We're sending a lot less data in the request, because we're not sending the content of the Operation. As we're working with larger companies, Operations can be as large as 17KB. Imagine if every client has to send 17kb of data for every request.

Second, persisted operations allow us to "optimize" the Operation at build time. Let's get to that final point.

How Relay & WunderGraph solve the problem of underfetching, overfetching and waterfall requests

I want to emphasize that there's no silver bullet, and there's definitely a learning curve when using Relay & WunderGraph for the first time, but the benefits are huge.

Combining Relay with WunderGraph allows us not just to solve the problem of inefficient data fetching, but we're also making our applications a lot more secure, faster, and easier to maintain. Let's have a look at how the two open source projects can work together.

Let's take a look at some (simplified) example code to better illustrate the benefits.


Through the use of Fragments, we can specify exactly the data we need at the component level. This allows us to keep components decoupled, while still being able to fetch data efficiently with the least amount of requests. Furthermore, colocating the data requirements with the component ensures that we really only fetch the data we need.

The use of useFragment has an additional benefit, as it acts as a data mask. Instead of simply using the data from the parent component, the Fragment ensures that we only use data that is specified in the Fragment.

Not using this approach ultimately leads to using data that was requested by other components, adding unnecessary coupling between individual components. If it's not clear where the data comes from, developers will be afraid of removing fields from Queries, because they don't know if they are used somewhere else. This will ultimately lead to overfetching. With Fragments and Relay on the other hand, we can be sure that we only use the data we need.

The Relay compiler will hoist all Fragments to the top of the component tree and combine them into a single query for us. Once this process is done, it will generate a hash for each Operation and store it in the wundergraph/operations/relay/persisted.json file. WunderGraph will pick up this file and expand it into GraphQL Operations files, with the hash as the name, and the Operation as the content. Doing so will automatically register the Operation as a JSON RPC Endpoint on the WunderGraph Gateway.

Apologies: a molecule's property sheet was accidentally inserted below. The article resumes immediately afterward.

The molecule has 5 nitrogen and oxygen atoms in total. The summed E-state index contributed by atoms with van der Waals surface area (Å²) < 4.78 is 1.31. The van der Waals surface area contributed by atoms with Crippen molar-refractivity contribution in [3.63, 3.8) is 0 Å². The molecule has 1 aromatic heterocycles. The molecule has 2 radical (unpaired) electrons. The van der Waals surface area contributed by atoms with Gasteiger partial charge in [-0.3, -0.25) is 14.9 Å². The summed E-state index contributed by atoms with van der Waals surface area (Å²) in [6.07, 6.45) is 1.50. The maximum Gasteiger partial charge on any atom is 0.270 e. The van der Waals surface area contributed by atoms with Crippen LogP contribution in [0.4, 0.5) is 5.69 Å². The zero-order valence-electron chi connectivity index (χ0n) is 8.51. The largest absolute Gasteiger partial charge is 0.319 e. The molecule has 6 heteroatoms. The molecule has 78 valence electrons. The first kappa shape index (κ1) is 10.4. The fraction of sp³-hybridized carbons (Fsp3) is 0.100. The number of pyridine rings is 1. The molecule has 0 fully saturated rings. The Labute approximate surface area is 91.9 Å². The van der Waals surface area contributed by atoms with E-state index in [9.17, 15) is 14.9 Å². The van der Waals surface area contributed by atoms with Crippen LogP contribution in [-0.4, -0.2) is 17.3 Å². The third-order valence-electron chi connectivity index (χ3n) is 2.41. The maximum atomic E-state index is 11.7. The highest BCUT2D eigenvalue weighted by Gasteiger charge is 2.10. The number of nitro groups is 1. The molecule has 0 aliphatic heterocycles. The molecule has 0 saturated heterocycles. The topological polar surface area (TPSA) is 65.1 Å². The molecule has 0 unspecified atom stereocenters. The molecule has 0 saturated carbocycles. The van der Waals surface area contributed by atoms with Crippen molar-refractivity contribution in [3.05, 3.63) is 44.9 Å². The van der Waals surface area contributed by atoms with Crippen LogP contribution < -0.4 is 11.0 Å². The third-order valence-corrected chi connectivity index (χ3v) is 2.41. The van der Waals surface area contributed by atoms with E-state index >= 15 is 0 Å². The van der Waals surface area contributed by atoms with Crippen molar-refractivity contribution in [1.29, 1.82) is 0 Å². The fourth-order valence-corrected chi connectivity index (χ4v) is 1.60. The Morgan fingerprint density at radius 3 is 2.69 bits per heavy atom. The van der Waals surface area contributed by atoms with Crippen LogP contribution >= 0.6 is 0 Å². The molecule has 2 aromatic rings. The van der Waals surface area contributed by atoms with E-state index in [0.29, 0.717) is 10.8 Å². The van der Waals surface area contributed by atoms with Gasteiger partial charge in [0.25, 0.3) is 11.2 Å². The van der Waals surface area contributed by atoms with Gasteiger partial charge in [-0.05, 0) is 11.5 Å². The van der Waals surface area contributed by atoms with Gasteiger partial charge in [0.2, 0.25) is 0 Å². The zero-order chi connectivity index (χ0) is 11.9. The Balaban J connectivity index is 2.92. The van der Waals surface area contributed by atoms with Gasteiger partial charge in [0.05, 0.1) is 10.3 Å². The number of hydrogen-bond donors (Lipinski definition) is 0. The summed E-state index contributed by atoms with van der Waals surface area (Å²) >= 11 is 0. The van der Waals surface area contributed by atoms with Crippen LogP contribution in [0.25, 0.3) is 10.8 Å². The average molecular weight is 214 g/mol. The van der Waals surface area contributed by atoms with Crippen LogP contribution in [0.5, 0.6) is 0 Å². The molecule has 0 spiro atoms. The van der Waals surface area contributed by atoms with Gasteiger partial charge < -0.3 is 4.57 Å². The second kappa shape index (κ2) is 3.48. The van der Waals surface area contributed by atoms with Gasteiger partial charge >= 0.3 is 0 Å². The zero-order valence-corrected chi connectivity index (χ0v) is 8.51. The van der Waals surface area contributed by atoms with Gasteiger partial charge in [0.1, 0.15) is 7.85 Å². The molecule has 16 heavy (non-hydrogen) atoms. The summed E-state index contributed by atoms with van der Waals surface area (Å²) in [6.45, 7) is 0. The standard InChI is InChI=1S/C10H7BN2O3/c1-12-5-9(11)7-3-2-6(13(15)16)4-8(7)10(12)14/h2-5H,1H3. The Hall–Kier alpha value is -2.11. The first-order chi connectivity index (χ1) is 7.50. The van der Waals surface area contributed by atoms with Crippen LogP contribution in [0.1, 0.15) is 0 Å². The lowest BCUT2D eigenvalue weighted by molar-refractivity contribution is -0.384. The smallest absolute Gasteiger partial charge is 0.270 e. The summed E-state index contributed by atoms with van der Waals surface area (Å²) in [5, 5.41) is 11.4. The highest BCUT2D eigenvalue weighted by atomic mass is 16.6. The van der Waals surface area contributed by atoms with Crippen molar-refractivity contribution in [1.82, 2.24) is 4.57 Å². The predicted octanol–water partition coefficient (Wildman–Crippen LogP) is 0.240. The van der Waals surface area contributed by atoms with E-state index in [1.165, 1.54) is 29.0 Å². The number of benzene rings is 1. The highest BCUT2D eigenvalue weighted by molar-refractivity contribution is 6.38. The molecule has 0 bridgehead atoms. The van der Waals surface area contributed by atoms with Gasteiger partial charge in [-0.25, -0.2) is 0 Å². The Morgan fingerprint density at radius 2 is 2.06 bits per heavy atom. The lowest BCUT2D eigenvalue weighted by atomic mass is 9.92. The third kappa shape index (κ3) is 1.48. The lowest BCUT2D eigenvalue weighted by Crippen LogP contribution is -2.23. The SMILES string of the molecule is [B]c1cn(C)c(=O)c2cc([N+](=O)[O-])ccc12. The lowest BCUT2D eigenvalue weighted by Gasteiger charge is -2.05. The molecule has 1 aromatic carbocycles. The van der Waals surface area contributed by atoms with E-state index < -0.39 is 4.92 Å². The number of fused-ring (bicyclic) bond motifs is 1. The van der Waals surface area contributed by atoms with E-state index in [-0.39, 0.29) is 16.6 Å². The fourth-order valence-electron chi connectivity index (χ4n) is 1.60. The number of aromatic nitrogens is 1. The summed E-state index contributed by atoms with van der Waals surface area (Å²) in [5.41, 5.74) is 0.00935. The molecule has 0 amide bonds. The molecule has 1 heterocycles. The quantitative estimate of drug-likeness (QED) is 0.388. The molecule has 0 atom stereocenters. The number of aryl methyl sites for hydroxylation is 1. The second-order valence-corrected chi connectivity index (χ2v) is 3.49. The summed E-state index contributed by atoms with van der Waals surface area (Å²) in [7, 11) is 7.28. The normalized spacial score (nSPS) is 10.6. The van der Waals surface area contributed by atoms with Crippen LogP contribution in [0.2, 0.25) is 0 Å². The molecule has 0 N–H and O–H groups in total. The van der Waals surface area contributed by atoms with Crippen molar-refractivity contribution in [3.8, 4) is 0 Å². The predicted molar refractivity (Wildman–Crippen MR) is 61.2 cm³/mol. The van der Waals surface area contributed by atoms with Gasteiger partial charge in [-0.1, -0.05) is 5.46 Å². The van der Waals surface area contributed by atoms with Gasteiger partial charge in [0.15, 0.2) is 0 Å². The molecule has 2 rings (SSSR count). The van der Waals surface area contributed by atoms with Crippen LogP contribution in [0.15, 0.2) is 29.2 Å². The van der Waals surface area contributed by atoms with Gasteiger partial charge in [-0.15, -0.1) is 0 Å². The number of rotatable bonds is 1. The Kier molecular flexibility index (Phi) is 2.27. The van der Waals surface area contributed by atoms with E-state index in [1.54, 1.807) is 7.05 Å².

E.g. if the hash of the Operation is sha123, WunderGraph will create a file called sha123.graphql with the following content:


This Operation will be registered as a JSON RPC Endpoint on the following URL: http://localhost:9991/operations/relay/sha123. We could use curl to execute this Operation with a simple HTTP GET request:


As you can see, there's no need to send the content of the Operation, we're just sending the ID of the Operation and the variables (in this case there are no variables). As we're registering the Operation on the server during the build process, we can be sure that the Operation is valid, normalized and optimized at build time.

This doesn't just limit the amount of data we're sending over the wire, but also reduces the attack surface of our application to the bare minimum.

Now you might ask yourself, how does the Relay runtime know how to execute the Operation using the WunderGraph JSON RPC Protocol? That's where code generation and the WunderGraph Relay Integration comes into play.

First, Relay doesn't just persist the Operations, it also generates TypeScript types for us. For each GraphQL Operation, it generates a TypeScript file that contains the Operation Hash alongside types for the Fragment. The WunderGraph Relay Integration will pick up the Operation Hash, the type of the Operation (Query, Mutation, Subscription) and the variables to make a JSON RPC Request to the WunderGraph Gateway.

All of this happens automatically by wrapping your application in the WunderGraphRelayProvider component:


There's one more thing to note for Operations that use Variables. During development, WunderGraph will automatically parse each Operation and extract the variable definitions. We will then generate a JSON Schema for each Operation. This JSON Schema will be used at runtime to validate the variables before executing the Operation. This adds a layer of security and can even be customized, so you could e.g. add custom validation rules like a minimum length for a password or a regex for an email address input field.


As you can see, Relay and WunderGraph are a perfect match. The Relay compiler generates efficient GraphQL Operations and helps us to keep our components decoupled. Together with WunderGraph, we can make sure to fetch the data as efficiently as possible while keeping our application secure.

As you can see from the examples above, I think there's a lot of potential to "get GraphQL right". Our goal is to provide a standardized way to use GraphQL in your application without all the pitfalls. We believe that Relay is underappreciated and that it needs to be easier to use and more accessible, which is what we're trying to achieve with WunderGraph.

I'm really looking forward to your feedback and ideas on how we can improve the developer experience even further.

If you got interested in trying out the approach, you might want to look at some of these examples

One more thing. This is really just the beginning of our journey to make the power of GraphQL and Relay available to everyone. Stay in touch on Twitter or join our Discord Community to stay up to date, as we're soon going to launch something really exciting that will take this to the next level.